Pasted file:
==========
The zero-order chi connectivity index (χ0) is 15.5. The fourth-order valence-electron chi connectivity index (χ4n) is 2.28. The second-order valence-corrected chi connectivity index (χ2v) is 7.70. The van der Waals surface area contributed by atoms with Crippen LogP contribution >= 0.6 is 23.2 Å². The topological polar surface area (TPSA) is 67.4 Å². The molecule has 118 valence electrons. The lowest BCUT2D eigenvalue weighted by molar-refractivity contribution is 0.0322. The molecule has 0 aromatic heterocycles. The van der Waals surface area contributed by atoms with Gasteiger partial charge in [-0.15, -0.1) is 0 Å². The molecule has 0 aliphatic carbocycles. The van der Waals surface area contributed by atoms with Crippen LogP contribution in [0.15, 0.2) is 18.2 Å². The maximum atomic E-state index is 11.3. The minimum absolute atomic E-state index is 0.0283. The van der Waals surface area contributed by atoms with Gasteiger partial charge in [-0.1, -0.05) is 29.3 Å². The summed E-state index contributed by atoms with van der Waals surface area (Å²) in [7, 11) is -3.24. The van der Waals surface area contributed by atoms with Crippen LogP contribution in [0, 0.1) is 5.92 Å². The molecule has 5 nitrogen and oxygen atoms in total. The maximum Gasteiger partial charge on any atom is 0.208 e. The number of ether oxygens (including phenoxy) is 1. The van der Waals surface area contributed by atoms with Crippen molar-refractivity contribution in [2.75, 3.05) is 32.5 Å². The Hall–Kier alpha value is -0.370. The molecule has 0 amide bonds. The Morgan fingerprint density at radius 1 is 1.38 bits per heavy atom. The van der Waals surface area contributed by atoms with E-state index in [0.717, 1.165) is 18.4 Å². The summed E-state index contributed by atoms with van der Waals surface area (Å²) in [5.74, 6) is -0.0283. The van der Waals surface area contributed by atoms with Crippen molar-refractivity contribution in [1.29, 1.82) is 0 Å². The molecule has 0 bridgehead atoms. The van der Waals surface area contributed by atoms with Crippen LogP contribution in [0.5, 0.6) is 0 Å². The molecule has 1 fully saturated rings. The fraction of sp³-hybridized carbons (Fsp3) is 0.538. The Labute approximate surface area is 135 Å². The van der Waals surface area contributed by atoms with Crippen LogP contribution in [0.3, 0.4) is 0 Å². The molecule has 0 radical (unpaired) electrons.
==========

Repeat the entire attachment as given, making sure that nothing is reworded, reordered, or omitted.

The zero-order chi connectivity index (χ0) is 15.5. The fourth-order valence-electron chi connectivity index (χ4n) is 2.28. The second-order valence-corrected chi connectivity index (χ2v) is 7.70. The van der Waals surface area contributed by atoms with Crippen LogP contribution >= 0.6 is 23.2 Å². The topological polar surface area (TPSA) is 67.4 Å². The molecule has 118 valence electrons. The lowest BCUT2D eigenvalue weighted by molar-refractivity contribution is 0.0322. The molecule has 0 aromatic heterocycles. The van der Waals surface area contributed by atoms with Gasteiger partial charge in [-0.15, -0.1) is 0 Å². The molecule has 0 aliphatic carbocycles. The van der Waals surface area contributed by atoms with Crippen LogP contribution in [0.15, 0.2) is 18.2 Å². The maximum atomic E-state index is 11.3. The minimum absolute atomic E-state index is 0.0283. The van der Waals surface area contributed by atoms with Gasteiger partial charge in [-0.1, -0.05) is 29.3 Å². The summed E-state index contributed by atoms with van der Waals surface area (Å²) in [7, 11) is -3.24. The van der Waals surface area contributed by atoms with Crippen LogP contribution in [0, 0.1) is 5.92 Å². The molecule has 5 nitrogen and oxygen atoms in total. The maximum Gasteiger partial charge on any atom is 0.208 e. The number of ether oxygens (including phenoxy) is 1. The van der Waals surface area contributed by atoms with Crippen molar-refractivity contribution in [2.75, 3.05) is 32.5 Å². The Hall–Kier alpha value is -0.370. The molecule has 0 amide bonds. The Morgan fingerprint density at radius 1 is 1.38 bits per heavy atom. The van der Waals surface area contributed by atoms with E-state index in [0.717, 1.165) is 18.4 Å². The summed E-state index contributed by atoms with van der Waals surface area (Å²) in [5.74, 6) is -0.0283. The van der Waals surface area contributed by atoms with Crippen molar-refractivity contribution in [1.29, 1.82) is 0 Å². The molecule has 0 bridgehead atoms. The van der Waals surface area contributed by atoms with Crippen LogP contribution in [0.5, 0.6) is 0 Å². The molecule has 1 fully saturated rings. The fraction of sp³-hybridized carbons (Fsp3) is 0.538. The Labute approximate surface area is 135 Å². The van der Waals surface area contributed by atoms with Crippen LogP contribution in [0.3, 0.4) is 0 Å². The molecule has 0 radical (unpaired) electrons.